Get Thee to Julliard! A Conversation with David Corenswet ’11 and Shipley Theater Director Phillip Brown
“That is why the arts are so important, even for people who don’t necessarily want to act or play music,” says Corenswet. “The confidence is not from what you have—it is in knowing what you have and being able to use it.”
When David Corenswet ’11 got “the call” offering him a coveted spot in the Julliard Drama Division, he telephoned Phillip Brown, his Shipley theater teacher and mentor. “My favorite reaction was Mr. Brown’s,” says Corenswet. “He kept saying over and over, ‘YOU WHAT! YOU WHAT!’” Indeed, the news was almost overwhelming for Brown—the culmination of four years of participating in most every aspect of David’s journey from young teenage actor with loads of ability to witnessing what he describes as a true freeing of the mind. “It was the perfect moment,” says Brown, “we had put so much work into it… I know the gravity of what Julliard means.” For David, it means four years in the storied conservatory program that is the training ground for many of America’s most revered actors, with such alumni as Robin Williams, Kevin Spacey, Kevin Kline, Viola Davis, and Patti Lu Pone.
Corenswet had just begun an undergraduate degree at the University of Pennsylvania when he quickly realized he missed the theater—that what he really wanted to do was to study acting full time at the best possible school. He contacted his Shipley theater teacher for help. With an acceptance rate of about 2%, achieving admission into Julliard’s drama program required a serious plan of attack: “We made up a schedule and David would meet out here at Shipley twice a week to work top to bottom on everything, “ says Brown, who gave David exercises and character research to complete between meetings.
Then they took a big risk, selecting audition pieces that would contrast a vulnerable Romeo (in a monolog from Shakespeare’s Romeo and Juliet ) with the depraved character Zooman, a brutal and impoverished soul created by playwright Charles Fuller for his play set in Philadelphia, Zooman and the Sign. “The idea,” says Corenswet, “was to make them fall in love with me (as Romeo) and then make them hate me … make them think they know me and then show them that they don’t.” The Julliard faculty was clearly intrigued: David was asked to do Zooman three times.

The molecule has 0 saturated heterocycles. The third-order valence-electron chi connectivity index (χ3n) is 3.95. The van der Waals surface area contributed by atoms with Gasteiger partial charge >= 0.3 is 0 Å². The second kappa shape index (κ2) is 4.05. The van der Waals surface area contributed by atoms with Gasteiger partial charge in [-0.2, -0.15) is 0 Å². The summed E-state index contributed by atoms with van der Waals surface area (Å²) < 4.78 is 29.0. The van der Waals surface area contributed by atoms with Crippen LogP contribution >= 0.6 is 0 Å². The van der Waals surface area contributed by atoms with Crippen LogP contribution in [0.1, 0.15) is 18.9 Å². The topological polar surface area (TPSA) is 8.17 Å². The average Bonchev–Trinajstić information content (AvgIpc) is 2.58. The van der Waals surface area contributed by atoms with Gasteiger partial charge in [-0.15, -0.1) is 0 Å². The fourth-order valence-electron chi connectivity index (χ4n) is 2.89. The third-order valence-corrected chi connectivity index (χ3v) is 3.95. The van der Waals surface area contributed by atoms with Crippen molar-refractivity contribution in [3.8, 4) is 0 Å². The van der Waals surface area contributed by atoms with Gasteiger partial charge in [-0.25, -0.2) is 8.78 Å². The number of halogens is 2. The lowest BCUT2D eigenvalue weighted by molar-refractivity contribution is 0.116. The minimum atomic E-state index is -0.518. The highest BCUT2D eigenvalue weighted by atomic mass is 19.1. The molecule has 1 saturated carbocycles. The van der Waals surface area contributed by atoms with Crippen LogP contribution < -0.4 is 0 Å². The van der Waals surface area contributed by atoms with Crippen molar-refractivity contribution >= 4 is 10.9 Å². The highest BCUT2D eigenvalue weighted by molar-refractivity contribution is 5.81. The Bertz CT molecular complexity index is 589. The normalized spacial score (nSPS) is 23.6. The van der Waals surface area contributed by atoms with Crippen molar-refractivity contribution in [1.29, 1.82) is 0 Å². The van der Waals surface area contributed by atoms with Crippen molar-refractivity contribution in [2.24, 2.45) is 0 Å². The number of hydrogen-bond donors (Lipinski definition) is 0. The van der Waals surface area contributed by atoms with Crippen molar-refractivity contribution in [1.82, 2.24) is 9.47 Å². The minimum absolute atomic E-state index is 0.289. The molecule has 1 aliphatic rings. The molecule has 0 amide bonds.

“It was a risky choice,” says Brown, ”but he nailed it.” Corenswet and Brown texted back and forth throughout the grueling first day of auditions and cuts. “I knew I had done what I needed to do to get called back," says Corenswet. And he did: one of just 46 survivors from the original 1,400 applicants, David was invited for an intensive weekend of classes and auditions. “That weekend I learned enough to make everything worth it even if I didn’t get in,” says Corenswet. But he made it. He was called the next week with an invitation to be one of the next fall’s class of 18 fortunate students.
David Corenswet believes that so much of what he learned from Mr. Brown was confidence: “That is why the arts are so important, even for people who don’t necessarily want to act or play music,” says Corenswet. “The confidence is not from what you have—it is in knowing what you have and being able to use it.” Adds Brown: “The same tools you learn in theater class that can build an actor will transcend these walls… you can’t get away from your body and your mind.”
And when it came to preparing for the Julliard auditions, there was a trust already established between student and teacher: “There was no push back,” says Brown, “it was just, ‘let’s go.’ “Corenswet describes how that trust allowed him to make new breakthroughs: “I knew we had the same goal... It made all the difference in the world. I wouldn’t have auditioned for Julliard, or been successful in those auditions, if it hadn’t been for Mr. Brown. To find somebody before I got into this industry, which is all about money, (someone) with my best interests at heart, is invaluable. (Mr. Brown’s) professional experience and ability to teach… no high school (student) gets that.”
The close relationship these men share is palpable. When they are in a room together they finish each other’s sentences, share anecdotes and express a genuine affection that is truly moving. “There is no magic wand or pill to take when it comes to teaching an actor,” says Brown. “You have to get in and get personal. It is all about truth… I couldn’t be more proud of how David got to where he is. I tip my hat… I know David is going to do well.”